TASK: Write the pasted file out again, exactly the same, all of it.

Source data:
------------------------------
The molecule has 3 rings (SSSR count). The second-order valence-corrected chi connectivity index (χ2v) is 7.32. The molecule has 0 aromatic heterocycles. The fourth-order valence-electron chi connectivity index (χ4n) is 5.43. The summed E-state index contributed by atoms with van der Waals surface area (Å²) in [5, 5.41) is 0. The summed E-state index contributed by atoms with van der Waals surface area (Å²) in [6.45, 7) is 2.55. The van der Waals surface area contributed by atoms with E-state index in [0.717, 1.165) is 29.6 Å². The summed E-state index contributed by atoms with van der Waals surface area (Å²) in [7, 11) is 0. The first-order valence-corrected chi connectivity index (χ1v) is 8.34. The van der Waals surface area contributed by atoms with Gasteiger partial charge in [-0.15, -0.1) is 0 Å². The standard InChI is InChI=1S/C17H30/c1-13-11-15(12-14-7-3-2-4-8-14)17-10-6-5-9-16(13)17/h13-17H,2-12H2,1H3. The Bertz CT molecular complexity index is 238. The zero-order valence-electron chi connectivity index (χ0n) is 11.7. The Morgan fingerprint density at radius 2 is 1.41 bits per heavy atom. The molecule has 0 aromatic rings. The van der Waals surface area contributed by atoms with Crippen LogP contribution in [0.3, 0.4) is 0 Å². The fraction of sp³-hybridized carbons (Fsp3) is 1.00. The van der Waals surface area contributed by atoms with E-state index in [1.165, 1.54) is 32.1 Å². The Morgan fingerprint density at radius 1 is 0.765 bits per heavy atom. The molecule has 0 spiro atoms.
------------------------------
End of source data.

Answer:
The molecule has 3 rings (SSSR count). The second-order valence-corrected chi connectivity index (χ2v) is 7.32. The molecule has 0 aromatic heterocycles. The fourth-order valence-electron chi connectivity index (χ4n) is 5.43. The summed E-state index contributed by atoms with van der Waals surface area (Å²) in [5, 5.41) is 0. The summed E-state index contributed by atoms with van der Waals surface area (Å²) in [6.45, 7) is 2.55. The van der Waals surface area contributed by atoms with E-state index in [0.717, 1.165) is 29.6 Å². The summed E-state index contributed by atoms with van der Waals surface area (Å²) in [7, 11) is 0. The first-order valence-corrected chi connectivity index (χ1v) is 8.34. The van der Waals surface area contributed by atoms with Gasteiger partial charge in [-0.15, -0.1) is 0 Å². The standard InChI is InChI=1S/C17H30/c1-13-11-15(12-14-7-3-2-4-8-14)17-10-6-5-9-16(13)17/h13-17H,2-12H2,1H3. The Bertz CT molecular complexity index is 238. The zero-order valence-electron chi connectivity index (χ0n) is 11.7. The Morgan fingerprint density at radius 2 is 1.41 bits per heavy atom. The molecule has 0 aromatic rings. The van der Waals surface area contributed by atoms with Crippen LogP contribution in [0.3, 0.4) is 0 Å². The fraction of sp³-hybridized carbons (Fsp3) is 1.00. The van der Waals surface area contributed by atoms with E-state index in [1.165, 1.54) is 32.1 Å². The Morgan fingerprint density at radius 1 is 0.765 bits per heavy atom. The molecule has 0 spiro atoms.